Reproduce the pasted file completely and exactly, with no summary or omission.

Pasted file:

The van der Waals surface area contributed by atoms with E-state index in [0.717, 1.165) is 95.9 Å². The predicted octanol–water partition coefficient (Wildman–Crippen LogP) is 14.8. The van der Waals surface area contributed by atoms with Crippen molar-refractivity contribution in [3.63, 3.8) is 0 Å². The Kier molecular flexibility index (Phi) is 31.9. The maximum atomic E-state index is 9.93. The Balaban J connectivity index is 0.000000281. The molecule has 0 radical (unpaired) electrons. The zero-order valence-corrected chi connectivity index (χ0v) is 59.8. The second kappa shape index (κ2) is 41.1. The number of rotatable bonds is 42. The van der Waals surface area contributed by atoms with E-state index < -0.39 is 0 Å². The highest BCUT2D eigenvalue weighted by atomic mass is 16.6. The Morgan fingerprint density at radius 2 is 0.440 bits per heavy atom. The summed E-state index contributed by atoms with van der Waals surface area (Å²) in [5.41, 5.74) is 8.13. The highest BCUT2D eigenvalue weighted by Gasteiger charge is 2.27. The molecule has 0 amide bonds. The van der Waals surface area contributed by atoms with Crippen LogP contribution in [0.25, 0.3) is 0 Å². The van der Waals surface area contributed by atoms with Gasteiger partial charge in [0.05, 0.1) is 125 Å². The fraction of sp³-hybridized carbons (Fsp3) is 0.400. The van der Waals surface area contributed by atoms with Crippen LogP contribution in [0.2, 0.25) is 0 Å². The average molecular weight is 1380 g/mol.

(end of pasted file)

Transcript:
The van der Waals surface area contributed by atoms with E-state index in [0.717, 1.165) is 95.9 Å². The predicted octanol–water partition coefficient (Wildman–Crippen LogP) is 14.8. The van der Waals surface area contributed by atoms with Crippen molar-refractivity contribution in [3.63, 3.8) is 0 Å². The Kier molecular flexibility index (Phi) is 31.9. The maximum atomic E-state index is 9.93. The Balaban J connectivity index is 0.000000281. The molecule has 0 radical (unpaired) electrons. The zero-order valence-corrected chi connectivity index (χ0v) is 59.8. The second kappa shape index (κ2) is 41.1. The number of rotatable bonds is 42. The van der Waals surface area contributed by atoms with E-state index < -0.39 is 0 Å². The highest BCUT2D eigenvalue weighted by atomic mass is 16.6. The Morgan fingerprint density at radius 2 is 0.440 bits per heavy atom. The summed E-state index contributed by atoms with van der Waals surface area (Å²) in [5.41, 5.74) is 8.13. The highest BCUT2D eigenvalue weighted by Gasteiger charge is 2.27. The molecule has 0 amide bonds. The van der Waals surface area contributed by atoms with Crippen LogP contribution in [0.25, 0.3) is 0 Å². The van der Waals surface area contributed by atoms with Gasteiger partial charge in [0.05, 0.1) is 125 Å². The fraction of sp³-hybridized carbons (Fsp3) is 0.400. The van der Waals surface area contributed by atoms with Crippen LogP contribution in [0.2, 0.25) is 0 Å². The average molecular weight is 1380 g/mol.